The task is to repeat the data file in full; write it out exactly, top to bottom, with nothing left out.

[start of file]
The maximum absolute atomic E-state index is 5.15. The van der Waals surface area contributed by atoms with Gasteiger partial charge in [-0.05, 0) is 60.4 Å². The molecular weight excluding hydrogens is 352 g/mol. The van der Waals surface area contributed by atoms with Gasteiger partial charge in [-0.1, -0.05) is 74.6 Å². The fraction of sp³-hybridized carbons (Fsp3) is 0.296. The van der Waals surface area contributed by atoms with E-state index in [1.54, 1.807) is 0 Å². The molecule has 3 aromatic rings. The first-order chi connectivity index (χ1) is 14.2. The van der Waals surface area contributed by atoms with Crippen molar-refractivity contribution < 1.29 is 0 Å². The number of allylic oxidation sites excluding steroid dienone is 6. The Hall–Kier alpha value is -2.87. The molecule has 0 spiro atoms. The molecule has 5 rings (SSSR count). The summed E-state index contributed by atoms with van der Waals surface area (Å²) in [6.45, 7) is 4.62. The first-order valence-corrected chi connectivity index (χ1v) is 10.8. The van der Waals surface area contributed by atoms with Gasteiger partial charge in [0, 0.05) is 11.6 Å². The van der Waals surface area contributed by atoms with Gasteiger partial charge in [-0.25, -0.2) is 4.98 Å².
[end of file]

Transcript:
The maximum absolute atomic E-state index is 5.15. The van der Waals surface area contributed by atoms with Gasteiger partial charge in [-0.05, 0) is 60.4 Å². The molecular weight excluding hydrogens is 352 g/mol. The van der Waals surface area contributed by atoms with Gasteiger partial charge in [-0.1, -0.05) is 74.6 Å². The fraction of sp³-hybridized carbons (Fsp3) is 0.296. The van der Waals surface area contributed by atoms with E-state index in [1.54, 1.807) is 0 Å². The molecule has 3 aromatic rings. The first-order chi connectivity index (χ1) is 14.2. The van der Waals surface area contributed by atoms with Crippen molar-refractivity contribution < 1.29 is 0 Å². The number of allylic oxidation sites excluding steroid dienone is 6. The Hall–Kier alpha value is -2.87. The molecule has 0 spiro atoms. The molecule has 5 rings (SSSR count). The summed E-state index contributed by atoms with van der Waals surface area (Å²) in [6.45, 7) is 4.62. The first-order valence-corrected chi connectivity index (χ1v) is 10.8. The van der Waals surface area contributed by atoms with Gasteiger partial charge in [0, 0.05) is 11.6 Å². The van der Waals surface area contributed by atoms with Gasteiger partial charge in [-0.25, -0.2) is 4.98 Å².